NPA will operate to the Premium Service outlined in the “Narrowing The Justice Gap: Inter-agency protocol for persistent offenders.” Stage six: It will be for the Police to inform the CPS of the offenders POPO status and for the CPS to inform the Courts and the NPA of their POPO status.

Stage seven: At the point of sentencing NPA will ensure that it outlines to the Court the sentencing options open to it to address the offending by the POPO case. NPA will endeavour to incorporate the actions outlined in the Narrowing the Justice Gap Protocol as part of its sentencing and rehabilitation responsibilities. Stage eight: Where a POPO is subject to a Supervised (probation) sentence but his/her behaviour causes concern (for example, failure to comply with the intervention programme, evidence of re-offending, changes in the Offender Assessment –OASys-) then the POPO will again move into the pro-active policing stage and be picked up by the TCG meeting. It will be the responsibility of the TCG to liase with the supervising probation officer over the action to be taken. Where a custodial sentence is passed the prison service will ensure that they track the offender through his/her sentence, facilitating priority access to prison programmes and interventions (resources permitting) and notify (through the police liaison officer) the expected date of release. The case will be picked up by the Central Intelligence Unit prior to release and plans put into operation, through the JAG, to target the offender upon release. Where the offender is released on a period of statutory supervision to NPA, probation will ensure that they have in place a supervision plan to address the risks posed by the offender. In most instances those POPOs released on licence into the Norwich area only will come under the day to day supervision of the Probation/Police POP Project – thereby facilitating effective liaison between probation, the police and the prison. It is during the custodial sentence that the case will be referred to CJIP by the CARATS team, subject to the CJIP targeting criteria.

Stage nine:

Stage ten:

13. Rehabilitate and Resettle 13.1 The overarching aim of the Rehabilitate and Resettle strand that runs alongside the Catch and Convict is to provide POPOs with a choice: “reform or face a swift return to the courts and/or prison”. Throughout the process attempts will therefore be made to engage the POPO with relevant rehabilitation and support services and for those services to facilitate priority access for POPOs. 13.2 The Central Scheme needs to ensure that it has close partnership arrangements in place with a variety of statutory and community agencies to provide seamless and effective case management. 13.3 Clearly, where the offender is subject to statutory supervision through Norfolk Probation Area or falls within the targeting criteria of the CJIP then the case management of the Rehabilitation and Resettle strand will be easier to mange.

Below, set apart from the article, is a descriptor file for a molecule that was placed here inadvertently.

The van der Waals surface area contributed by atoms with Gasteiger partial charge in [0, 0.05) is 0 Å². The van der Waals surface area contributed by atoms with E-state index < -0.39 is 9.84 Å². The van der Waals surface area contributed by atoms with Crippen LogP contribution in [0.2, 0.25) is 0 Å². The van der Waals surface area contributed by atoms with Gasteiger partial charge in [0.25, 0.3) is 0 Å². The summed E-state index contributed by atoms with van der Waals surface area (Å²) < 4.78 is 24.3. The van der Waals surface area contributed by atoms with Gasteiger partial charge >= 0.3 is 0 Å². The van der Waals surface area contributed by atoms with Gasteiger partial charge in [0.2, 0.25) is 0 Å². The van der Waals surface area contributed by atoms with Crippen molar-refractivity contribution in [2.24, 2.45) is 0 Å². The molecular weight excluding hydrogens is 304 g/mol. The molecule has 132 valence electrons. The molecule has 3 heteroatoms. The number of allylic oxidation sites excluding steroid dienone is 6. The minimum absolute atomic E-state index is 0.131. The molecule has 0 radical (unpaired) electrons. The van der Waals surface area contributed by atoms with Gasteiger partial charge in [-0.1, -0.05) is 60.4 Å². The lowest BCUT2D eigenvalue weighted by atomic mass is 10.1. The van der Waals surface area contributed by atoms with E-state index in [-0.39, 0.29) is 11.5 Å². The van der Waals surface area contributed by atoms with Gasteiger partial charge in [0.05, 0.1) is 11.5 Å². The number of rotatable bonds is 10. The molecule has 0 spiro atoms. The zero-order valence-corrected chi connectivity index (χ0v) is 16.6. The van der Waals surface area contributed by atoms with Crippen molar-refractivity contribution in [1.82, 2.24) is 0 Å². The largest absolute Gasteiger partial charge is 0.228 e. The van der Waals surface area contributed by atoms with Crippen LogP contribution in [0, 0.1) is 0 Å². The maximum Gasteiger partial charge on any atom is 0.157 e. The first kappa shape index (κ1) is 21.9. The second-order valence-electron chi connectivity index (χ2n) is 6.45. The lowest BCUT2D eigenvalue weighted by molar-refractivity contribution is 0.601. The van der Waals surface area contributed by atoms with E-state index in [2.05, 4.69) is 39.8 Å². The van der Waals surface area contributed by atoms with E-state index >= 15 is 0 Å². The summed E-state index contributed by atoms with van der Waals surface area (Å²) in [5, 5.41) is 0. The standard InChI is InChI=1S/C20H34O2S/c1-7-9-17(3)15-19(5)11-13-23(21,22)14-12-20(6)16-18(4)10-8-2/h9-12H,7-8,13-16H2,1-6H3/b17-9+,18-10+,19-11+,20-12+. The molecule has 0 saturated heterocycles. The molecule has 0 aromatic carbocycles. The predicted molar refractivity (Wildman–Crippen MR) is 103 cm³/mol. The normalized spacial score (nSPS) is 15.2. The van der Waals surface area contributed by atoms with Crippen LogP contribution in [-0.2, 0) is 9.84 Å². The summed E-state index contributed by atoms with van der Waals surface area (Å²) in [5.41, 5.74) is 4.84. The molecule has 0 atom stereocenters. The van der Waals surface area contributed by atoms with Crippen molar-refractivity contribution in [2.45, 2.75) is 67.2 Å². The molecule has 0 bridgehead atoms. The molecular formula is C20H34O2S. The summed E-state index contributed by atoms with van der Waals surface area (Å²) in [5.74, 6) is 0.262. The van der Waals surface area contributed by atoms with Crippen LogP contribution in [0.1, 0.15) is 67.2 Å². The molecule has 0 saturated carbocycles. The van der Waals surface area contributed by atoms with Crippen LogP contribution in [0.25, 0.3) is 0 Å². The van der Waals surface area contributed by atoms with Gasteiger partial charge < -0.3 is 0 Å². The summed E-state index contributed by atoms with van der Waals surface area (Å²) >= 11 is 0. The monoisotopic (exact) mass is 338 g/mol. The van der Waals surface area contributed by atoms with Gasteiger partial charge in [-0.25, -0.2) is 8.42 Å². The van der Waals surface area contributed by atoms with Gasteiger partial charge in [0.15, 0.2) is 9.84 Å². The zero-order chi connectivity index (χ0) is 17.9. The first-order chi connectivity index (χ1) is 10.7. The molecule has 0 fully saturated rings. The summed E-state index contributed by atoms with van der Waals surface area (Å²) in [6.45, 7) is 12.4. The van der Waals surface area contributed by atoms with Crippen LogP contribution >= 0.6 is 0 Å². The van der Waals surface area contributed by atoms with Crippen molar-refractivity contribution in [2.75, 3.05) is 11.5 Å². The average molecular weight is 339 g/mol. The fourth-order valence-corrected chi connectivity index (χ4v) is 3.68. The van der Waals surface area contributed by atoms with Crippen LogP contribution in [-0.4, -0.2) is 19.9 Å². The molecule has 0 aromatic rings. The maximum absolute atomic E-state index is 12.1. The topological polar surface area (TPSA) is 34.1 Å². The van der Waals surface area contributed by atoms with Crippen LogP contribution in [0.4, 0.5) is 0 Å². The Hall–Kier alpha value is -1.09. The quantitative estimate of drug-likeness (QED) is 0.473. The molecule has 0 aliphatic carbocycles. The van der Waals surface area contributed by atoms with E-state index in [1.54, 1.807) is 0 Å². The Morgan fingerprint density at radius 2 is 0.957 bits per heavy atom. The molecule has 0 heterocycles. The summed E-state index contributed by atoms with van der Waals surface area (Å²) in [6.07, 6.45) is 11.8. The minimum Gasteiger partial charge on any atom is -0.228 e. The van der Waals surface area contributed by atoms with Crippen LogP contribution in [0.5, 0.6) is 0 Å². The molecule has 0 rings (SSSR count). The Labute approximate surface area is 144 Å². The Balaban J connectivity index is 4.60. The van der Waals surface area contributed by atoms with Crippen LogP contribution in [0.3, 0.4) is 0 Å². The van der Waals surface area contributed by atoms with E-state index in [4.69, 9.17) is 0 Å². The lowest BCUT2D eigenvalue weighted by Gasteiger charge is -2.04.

6

Where cases are not subject to statutory supervision (e.g. POPO cases released from a custodial sentence of less than 12 months) then we might anticipate that enabling access to community resources will be more difficult to co-ordinate. This will change with the implementation of the Criminal Justice Act 2003 and the introduction of Custody plus and Custody minus. In the meantime, however, it is likely that such offenders will be dealt with primarily; under the Catch and Convict strand of the Scheme, CJIT (where appropriate) and, whilst the funding remains in place, the ADAPT Resettlement Link Worker Project. 13.4 The Central Scheme needs to consider how case management responsibility will be identified for POPO cases not falling under Probation or CJIT supervision. 14. Governance 14.1 In developing a Central Scheme covering the three CDRPs of Broadland, Norwich and South Norfolk it is important that clear Governance arrangements are in place and that any liaison with countywide services is co-ordinated, where possible, at a County level. Appendix 3 outlines the proposals for the Central Schemes Governance. It is not clear, at this time, how County wide developments will be taken forward. Although the LCJB might play a key role in facilitating this. 15. Risk Management Plan (see pages 9 -10 below). 15.1 A central Risk Plan has been developed (attached below). This identifies some of the risks and contingencies that need to be put into place over the next period. 16. Flow Charts (see pages 11 – 16 below). 16.1 Overview of the Process for the delivery of Catch and Convict and Rehabilitate and Resettle in the Central Area. 16.2 The process for the operation of the Joint Agency Group (JAG) in the Central Area. 16.3 The governance and communication arrangements for the operation of the POPO across the three CDRPs in the Central Area. 16.4 Terms of Reference (draft) for the Joint Agency Group (JAG). 17. Action Plan (see pages 17- 31 below). 17.1 In developing an action plan to take forward the development of a Central Scheme the following Priority Activities have been identified. It is recognised that the action identified will require further discussion but the CDRP representatives agree that these should form the basis for activity over the next period. 17.1.1 Priority Activity One: A scheme in place to cover the Broadland, Norwich, and South Norfolk CDRPs.